DAVID BUCKLAND . Michael Clark
Dancing has a continuity of its own that need not be dependent upon either the rise or fall of sound or the pitch and cry of words. Its force of feeling lies in the physical image, fleeting or static. - Merce Cunningham
Too OT TO And .. offers a glimpse into contemporary dance with the work of David Buckland and Sam Asaert.
DAVID BUCKLAND . solo exhibition . Michael Clark
In David Buckland's case Too OT TO addresses the lineage of artistic endeavor that spans the moment in time of the diversified punk subculture of 1980's London, right before the culture became coarser and more reactionary. It was a time of social, cultural and political counterrevolution, during which the underground was a catch-all sobriquet for a community of likeminded anti-establishment, anti-war individuals. Peace, exploring a widened area of consciousness, love and sexual experimentation was seen as more worthy of attention than entering the rat race and leading a consumerist lifestyle. Everything Thatcherism held dear in its drive to roll back the progression of the postwar years, was forcefully rejected with the can-do attitude of punk. A large, disaffected minority operating in music, dance, film TV, etc ... was racially and sexually inclusive, experimental and challenging, and opposed to the rising tide of commercialization and conspicuous consumption.
During this time, David Buckland collaborated with dancer and choreographer Michael Clark on a substantial body of work. Buckland's exhibition consists of photographs that have rarely been seen, as well as images that had never been printed before. The work ranges from Michael Clark's time at the Ballet Rambert (1979-1981), over his time at London's Riverside Studios as resident choreographer (1982), through the start of his own dance company (1984).
Despite the clear and sharp impact of Buckland's photographs, the work stems from a profound complexity of vision. Each image tends to represent and project, all of the things it preceded. When looking at The New Puritan, for example, the viewer becomes simultaneously aware of putative causes and particular results.
The artist's astonishing black and white portraits of Clark omit a striking tenderness. Isolated, intimate, naked, they often reveal an ambiguous relation to time as well as to space. Each in a different way are considered as flexible and indeterminate. Buckland's photographs imply the entire continuum of movement from which the chosen images emanate. To a large extent, the intensity of the work arises from the contradiction between dance - kinetic, operational, selfconsuming - and the image - permanent, fixed, non-evolutive. The first is process, the second is completion.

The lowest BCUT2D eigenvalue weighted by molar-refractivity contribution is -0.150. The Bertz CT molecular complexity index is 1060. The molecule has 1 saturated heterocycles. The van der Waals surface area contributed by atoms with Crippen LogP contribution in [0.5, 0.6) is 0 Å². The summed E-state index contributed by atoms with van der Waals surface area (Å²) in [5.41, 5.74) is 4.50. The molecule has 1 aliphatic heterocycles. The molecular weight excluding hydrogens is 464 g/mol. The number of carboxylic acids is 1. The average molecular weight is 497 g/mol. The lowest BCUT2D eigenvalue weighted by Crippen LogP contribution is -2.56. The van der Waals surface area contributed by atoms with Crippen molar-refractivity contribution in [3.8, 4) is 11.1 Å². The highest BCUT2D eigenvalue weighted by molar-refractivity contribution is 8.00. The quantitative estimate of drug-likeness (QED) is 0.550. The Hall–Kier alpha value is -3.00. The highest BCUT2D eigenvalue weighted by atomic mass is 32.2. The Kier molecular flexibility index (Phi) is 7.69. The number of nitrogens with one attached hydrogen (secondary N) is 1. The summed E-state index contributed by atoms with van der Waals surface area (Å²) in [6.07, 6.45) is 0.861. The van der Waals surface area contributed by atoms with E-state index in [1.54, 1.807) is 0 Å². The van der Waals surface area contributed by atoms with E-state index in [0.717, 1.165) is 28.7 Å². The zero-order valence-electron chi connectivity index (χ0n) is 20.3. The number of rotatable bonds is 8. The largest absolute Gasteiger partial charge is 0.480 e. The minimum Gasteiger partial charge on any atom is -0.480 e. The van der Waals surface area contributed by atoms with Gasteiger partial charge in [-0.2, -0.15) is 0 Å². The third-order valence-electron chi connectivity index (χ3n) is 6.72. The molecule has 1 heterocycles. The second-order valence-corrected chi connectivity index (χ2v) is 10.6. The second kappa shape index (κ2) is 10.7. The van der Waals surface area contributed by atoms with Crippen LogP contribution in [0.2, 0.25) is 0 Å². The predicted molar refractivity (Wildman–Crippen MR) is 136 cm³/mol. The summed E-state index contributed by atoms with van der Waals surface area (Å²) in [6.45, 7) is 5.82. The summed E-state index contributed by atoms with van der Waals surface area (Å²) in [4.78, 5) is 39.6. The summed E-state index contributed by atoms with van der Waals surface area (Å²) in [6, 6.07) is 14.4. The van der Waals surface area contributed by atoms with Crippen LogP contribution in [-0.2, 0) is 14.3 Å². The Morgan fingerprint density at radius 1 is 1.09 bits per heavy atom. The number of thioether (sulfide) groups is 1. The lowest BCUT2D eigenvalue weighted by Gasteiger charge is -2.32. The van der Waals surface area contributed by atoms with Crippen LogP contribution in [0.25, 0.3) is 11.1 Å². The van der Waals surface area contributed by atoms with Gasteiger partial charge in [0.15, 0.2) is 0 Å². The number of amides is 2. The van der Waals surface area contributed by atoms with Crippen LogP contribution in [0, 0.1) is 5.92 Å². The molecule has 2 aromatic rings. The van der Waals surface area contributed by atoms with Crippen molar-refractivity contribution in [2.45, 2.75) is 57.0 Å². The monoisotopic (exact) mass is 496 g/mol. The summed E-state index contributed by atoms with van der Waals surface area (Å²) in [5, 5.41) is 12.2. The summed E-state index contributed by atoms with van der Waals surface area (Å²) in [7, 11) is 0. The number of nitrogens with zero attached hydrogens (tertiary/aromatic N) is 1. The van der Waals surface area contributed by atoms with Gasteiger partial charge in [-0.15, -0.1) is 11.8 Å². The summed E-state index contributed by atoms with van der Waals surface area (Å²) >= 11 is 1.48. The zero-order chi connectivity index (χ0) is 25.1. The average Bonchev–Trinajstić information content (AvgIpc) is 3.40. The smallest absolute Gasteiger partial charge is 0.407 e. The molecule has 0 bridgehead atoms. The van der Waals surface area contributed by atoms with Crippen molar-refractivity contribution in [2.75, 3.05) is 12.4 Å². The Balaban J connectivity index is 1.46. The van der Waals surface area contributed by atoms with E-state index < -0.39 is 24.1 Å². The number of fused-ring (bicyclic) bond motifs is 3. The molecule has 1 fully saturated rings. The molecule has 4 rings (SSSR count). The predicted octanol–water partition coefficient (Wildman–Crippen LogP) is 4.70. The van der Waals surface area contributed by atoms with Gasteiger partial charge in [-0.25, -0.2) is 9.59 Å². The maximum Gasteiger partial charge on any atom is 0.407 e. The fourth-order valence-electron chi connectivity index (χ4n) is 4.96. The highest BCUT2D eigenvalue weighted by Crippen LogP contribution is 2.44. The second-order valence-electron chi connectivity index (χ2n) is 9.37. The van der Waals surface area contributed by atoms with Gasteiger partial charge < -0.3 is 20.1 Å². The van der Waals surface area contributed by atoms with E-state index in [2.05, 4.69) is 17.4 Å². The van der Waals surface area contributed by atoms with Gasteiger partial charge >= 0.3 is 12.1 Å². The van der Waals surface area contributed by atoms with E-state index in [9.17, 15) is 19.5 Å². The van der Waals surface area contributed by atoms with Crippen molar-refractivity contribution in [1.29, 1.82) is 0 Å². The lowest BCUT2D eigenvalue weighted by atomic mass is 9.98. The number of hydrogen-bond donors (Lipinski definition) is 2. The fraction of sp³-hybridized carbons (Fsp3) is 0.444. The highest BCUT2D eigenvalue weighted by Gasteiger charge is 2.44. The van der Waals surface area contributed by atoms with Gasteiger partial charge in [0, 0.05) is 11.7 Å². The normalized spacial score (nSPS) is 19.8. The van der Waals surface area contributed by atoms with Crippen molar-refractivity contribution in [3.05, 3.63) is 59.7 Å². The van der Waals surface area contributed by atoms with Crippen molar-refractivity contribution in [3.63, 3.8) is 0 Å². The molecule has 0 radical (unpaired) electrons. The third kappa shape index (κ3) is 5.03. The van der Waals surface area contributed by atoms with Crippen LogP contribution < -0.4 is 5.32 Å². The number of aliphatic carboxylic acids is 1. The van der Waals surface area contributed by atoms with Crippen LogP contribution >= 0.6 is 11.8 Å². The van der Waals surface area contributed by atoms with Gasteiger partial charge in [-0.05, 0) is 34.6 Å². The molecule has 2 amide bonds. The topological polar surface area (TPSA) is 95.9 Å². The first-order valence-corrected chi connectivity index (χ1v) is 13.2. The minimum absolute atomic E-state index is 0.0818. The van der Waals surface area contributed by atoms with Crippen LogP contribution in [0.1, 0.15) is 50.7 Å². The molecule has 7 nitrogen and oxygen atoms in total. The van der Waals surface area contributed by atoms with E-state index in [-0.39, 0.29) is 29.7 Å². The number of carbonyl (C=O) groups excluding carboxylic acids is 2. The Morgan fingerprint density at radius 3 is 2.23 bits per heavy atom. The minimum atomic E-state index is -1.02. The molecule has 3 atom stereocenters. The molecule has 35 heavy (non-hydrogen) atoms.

Clark is photographed in the circumstances of a formal exercise, the eternal physical exploration that allows him to subordinate body boundaries to the demands of his art. At the same time, the viewer is fully aware that these limitations, vulnerability, sex, sexuality, are also indicative of their fundamental value as human beings. The empathy awakened by bodies whose beauty is made unavoidable by its intimate, often astonishing exhibition, only highlights the ambiguity of the relations between these purely human qualities and the discipline of the art of the dancer.
As Buckland's work testifies, what is interesting is not mere routine, but the broader and more mysterious experience in which we are all permanently engaged, the life that simultaneously strikes our senses and our power to comprehension.
Clark led his company of dancers in an explosive post-punk spectacular with the sounds of bands like The Fall and Laibach and the glittering tongue-in-cheek designs by Leigh Bowery, Bodymap (David Holah, Stevie Stewart) and Trojan (Gary Barnes). A series of lurid color photographs reference Clark's taste for the extreme in dance, music and design. Dressed in bright yellow Louis XIV meets looney tunes' Yosemite Sam musketeers outfits, the choreographer is flanked by non-dancers David Holah and Leigh Bowery (who had major parts in his choreographies) and highly trained but individually distinctive dancers Ellen van Schuylenburch, Amanda King and Dawn Hartley, featured as three queens.
Far from relaying too much on the good looks and canny fashion sense of his counterculture subject, Buckland identified how youth movements find substance in and are characterized by style. He recognized early on that Clark was a talent that leapt above the hype.
Known equally well for his stage designs and innovative photography David Buckland (°1949 London) was a student at the London College of Printing 1967-70 and had his first solo exhibition in 1982 at the Northern Arts Gallery, Newcastle. Since then, he has had numerous international exhibitions including solo exhibitions at the Pompidou Centre in Paris, The National Portrait Gallery in London and the Espace Photo, Paris. His work is included in, amongst others, the permanent collections of the National Portrait Gallery, London, the Centre Georges Pompidou, Paris and the Metropolitan Museum of New York.
In 2001, Buckland created the international Cape Farewell project, which brings artists, visionaries, scientists and educators together to build an international collective awareness and the cultural response to climate disruption. In 2009, the artist curated eARTh for the Royal Academy, London, followed by a number of curated exhibitions such as Carbon 12 for Paris, 2012 and Carbon 13 for the Ballroom, Marfa Texas, 2012.
Buckland produced the films Art from the Arctic, 2006 for the BBC and Burning Ice, 2010 for Sundance. His current works enable events to be created, performed and then recorded through lens-based technology. The recorded information is then transformed and manifested through process to have the physicality and emotional presence of a tactile object.